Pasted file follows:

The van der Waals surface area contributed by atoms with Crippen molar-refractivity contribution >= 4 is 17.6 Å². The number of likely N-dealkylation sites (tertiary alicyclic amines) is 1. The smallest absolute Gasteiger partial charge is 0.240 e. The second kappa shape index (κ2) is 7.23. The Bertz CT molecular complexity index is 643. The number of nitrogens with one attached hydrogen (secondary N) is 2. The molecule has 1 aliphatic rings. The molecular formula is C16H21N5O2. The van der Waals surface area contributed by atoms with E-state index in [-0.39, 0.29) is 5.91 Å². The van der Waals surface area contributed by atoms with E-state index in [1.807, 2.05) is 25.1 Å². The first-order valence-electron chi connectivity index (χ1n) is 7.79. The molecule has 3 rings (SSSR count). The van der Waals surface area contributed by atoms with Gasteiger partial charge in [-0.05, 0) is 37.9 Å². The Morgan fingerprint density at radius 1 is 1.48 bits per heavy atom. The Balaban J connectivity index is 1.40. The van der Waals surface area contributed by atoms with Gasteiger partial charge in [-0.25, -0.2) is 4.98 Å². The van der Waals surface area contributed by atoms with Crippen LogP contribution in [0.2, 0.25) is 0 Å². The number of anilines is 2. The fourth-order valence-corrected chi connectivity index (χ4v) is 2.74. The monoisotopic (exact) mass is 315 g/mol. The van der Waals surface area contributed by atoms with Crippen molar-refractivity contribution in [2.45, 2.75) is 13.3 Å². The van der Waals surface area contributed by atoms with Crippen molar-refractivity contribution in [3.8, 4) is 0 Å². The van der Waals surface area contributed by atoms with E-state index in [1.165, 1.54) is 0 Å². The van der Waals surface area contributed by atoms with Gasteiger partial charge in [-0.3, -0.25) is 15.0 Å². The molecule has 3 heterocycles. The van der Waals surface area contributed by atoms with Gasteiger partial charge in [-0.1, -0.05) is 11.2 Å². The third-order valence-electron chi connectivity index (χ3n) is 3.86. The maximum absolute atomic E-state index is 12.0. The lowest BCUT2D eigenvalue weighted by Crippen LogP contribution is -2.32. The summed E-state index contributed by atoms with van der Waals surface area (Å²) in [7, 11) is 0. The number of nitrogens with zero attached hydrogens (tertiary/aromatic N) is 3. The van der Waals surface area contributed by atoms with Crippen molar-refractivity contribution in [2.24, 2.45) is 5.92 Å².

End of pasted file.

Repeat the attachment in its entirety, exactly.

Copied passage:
The van der Waals surface area contributed by atoms with Crippen molar-refractivity contribution >= 4 is 17.6 Å². The number of likely N-dealkylation sites (tertiary alicyclic amines) is 1. The smallest absolute Gasteiger partial charge is 0.240 e. The second kappa shape index (κ2) is 7.23. The Bertz CT molecular complexity index is 643. The number of nitrogens with one attached hydrogen (secondary N) is 2. The molecule has 1 aliphatic rings. The molecular formula is C16H21N5O2. The van der Waals surface area contributed by atoms with E-state index in [-0.39, 0.29) is 5.91 Å². The van der Waals surface area contributed by atoms with E-state index in [1.807, 2.05) is 25.1 Å². The first-order valence-electron chi connectivity index (χ1n) is 7.79. The molecule has 3 rings (SSSR count). The van der Waals surface area contributed by atoms with Gasteiger partial charge in [-0.05, 0) is 37.9 Å². The Morgan fingerprint density at radius 1 is 1.48 bits per heavy atom. The Balaban J connectivity index is 1.40. The van der Waals surface area contributed by atoms with Gasteiger partial charge in [-0.25, -0.2) is 4.98 Å². The van der Waals surface area contributed by atoms with Crippen LogP contribution in [0.2, 0.25) is 0 Å². The number of anilines is 2. The fourth-order valence-corrected chi connectivity index (χ4v) is 2.74. The monoisotopic (exact) mass is 315 g/mol. The van der Waals surface area contributed by atoms with Crippen molar-refractivity contribution in [2.45, 2.75) is 13.3 Å². The van der Waals surface area contributed by atoms with Crippen molar-refractivity contribution in [3.8, 4) is 0 Å². The van der Waals surface area contributed by atoms with E-state index in [1.165, 1.54) is 0 Å². The van der Waals surface area contributed by atoms with Gasteiger partial charge in [-0.3, -0.25) is 15.0 Å². The molecule has 3 heterocycles. The van der Waals surface area contributed by atoms with Gasteiger partial charge in [-0.1, -0.05) is 11.2 Å². The third-order valence-electron chi connectivity index (χ3n) is 3.86. The maximum absolute atomic E-state index is 12.0. The lowest BCUT2D eigenvalue weighted by Crippen LogP contribution is -2.32. The summed E-state index contributed by atoms with van der Waals surface area (Å²) in [7, 11) is 0. The number of nitrogens with zero attached hydrogens (tertiary/aromatic N) is 3. The van der Waals surface area contributed by atoms with Crippen molar-refractivity contribution in [2.24, 2.45) is 5.92 Å².